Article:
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Saturday, Aug. 18, 2001
Visitors' deep-seated terror: Asian toilets
By AMY CHAVEZ
It's hard to say which culture is more enamored with the Western-style toilet -- the Japanese or the Americans. While in Japan, the Asian-style squat toilet still rules, the Western-style sit-down toilet is making inroads. In fact, most new homes are equipped with the Western "porcelain god."
Always out to impress, the Japanese have made elaborate renditions to the Western toilet, elevating it to the status of "porcelain goddess." These stunning home toilets are equipped with cloth seat covers, heated seats, bidets and dryers, all ready to receive the esteemed fanny.
While Americans don't insist on such toilet comforts, we do insist one sit down for the ceremony. The Asian-style squat and flush is not our style. Americans like to take our time.
You open the door to an American bathroom and the ceremony begins: large mirrors, subdued lighting, wallpaper and carpet or sparkling tiles. Faucets are rubbed clean till they shine. Matching sets of hand towels hang next to the sink. Decorative soaps and potpourris are common accouterments. The bathroom is often the fanciest room in the house. Magazines can be found stacked next to the toilet -- anything from Reader's Digest to Nature magazine and Popular Mechanics. Yes, the bathroom is a place to learn! Americans could complete an entire correspondence course on the toilet. A bit smelly correspondence course, but overall, not a bad atmosphere. A drain in the floor, like the Japanese have, would definitely ruin the ambience, if not the study atmosphere. In the U.S., we never say "toilet." It is properly called the "bathroom," a room to indulge in rituals.
Evidence of the popularity of the Western toilet can be seen at any public place in the U.S., where there is always a line of people waiting to get in. So it should be no surprise that Americans find the Asian-style toilets disappointing. Japanese-style toilets require far too much physical prowess for the average American. One friend of mine will never forgive me for not having warned her about the toilets before she visited. When my father came to visit, he had a map of the city in which he marked all the buildings that offered Western-style toilets. I heard of a foreign English teacher who was so perplexed by the squat-and-flush toilets that he removed his pants completely every time he went to the toilet.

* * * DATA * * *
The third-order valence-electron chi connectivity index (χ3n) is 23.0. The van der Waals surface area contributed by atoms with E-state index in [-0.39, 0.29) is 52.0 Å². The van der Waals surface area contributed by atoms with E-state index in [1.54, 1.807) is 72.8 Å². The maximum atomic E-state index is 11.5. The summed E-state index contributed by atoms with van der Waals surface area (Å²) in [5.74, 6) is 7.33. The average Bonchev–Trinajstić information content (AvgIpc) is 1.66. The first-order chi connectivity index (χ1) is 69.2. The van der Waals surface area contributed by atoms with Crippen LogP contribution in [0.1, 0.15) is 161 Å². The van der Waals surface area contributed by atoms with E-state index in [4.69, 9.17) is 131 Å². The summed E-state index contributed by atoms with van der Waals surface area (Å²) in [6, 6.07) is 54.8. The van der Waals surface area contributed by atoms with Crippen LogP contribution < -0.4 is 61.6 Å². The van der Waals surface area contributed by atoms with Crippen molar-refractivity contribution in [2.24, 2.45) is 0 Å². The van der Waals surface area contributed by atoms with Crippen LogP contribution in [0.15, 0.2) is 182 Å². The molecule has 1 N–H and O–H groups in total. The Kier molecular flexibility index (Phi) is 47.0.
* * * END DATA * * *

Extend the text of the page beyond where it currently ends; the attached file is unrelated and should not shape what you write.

Why all the toilet prejudice? After all, how many minutes a day are you in the toilet anyway? Especially in Japan, it'll only be seconds, since you're squatting. When Japanese people go to the toilet, they're out in moments. No mirrors, and often no soap. Perhaps that's why there is seldom a line in front of a public toilet in Asia -- people avoid using them as long as possible.
But I think toilet prejudice stems from something deeper. I once spoke to a Canadian tourist who praised the excellent Japanese-style "minshuku" he was staying in. Then he lowered his voice to almost a whisper and confessed: "The only downside is the . . . toilet. You'd think that in a modern country like Japan, they'd have Western-style toilets." Then he glanced around to make sure no one was listening, and said, "The Asian style is just so primitive."
I wonder what that guy would think of the toilet at my house. Before we moved in, the landlord insisted we have a Western-style toilet. So he placed a Western-style toilet over the Japanese toilet. The only problem is that the Western toilet takes up much more space than the other, so now there is no room to close the bathroom door. When you sit down, you look out the open door, which faces a window overlooking the sea. We now can boast the best toilet with a view.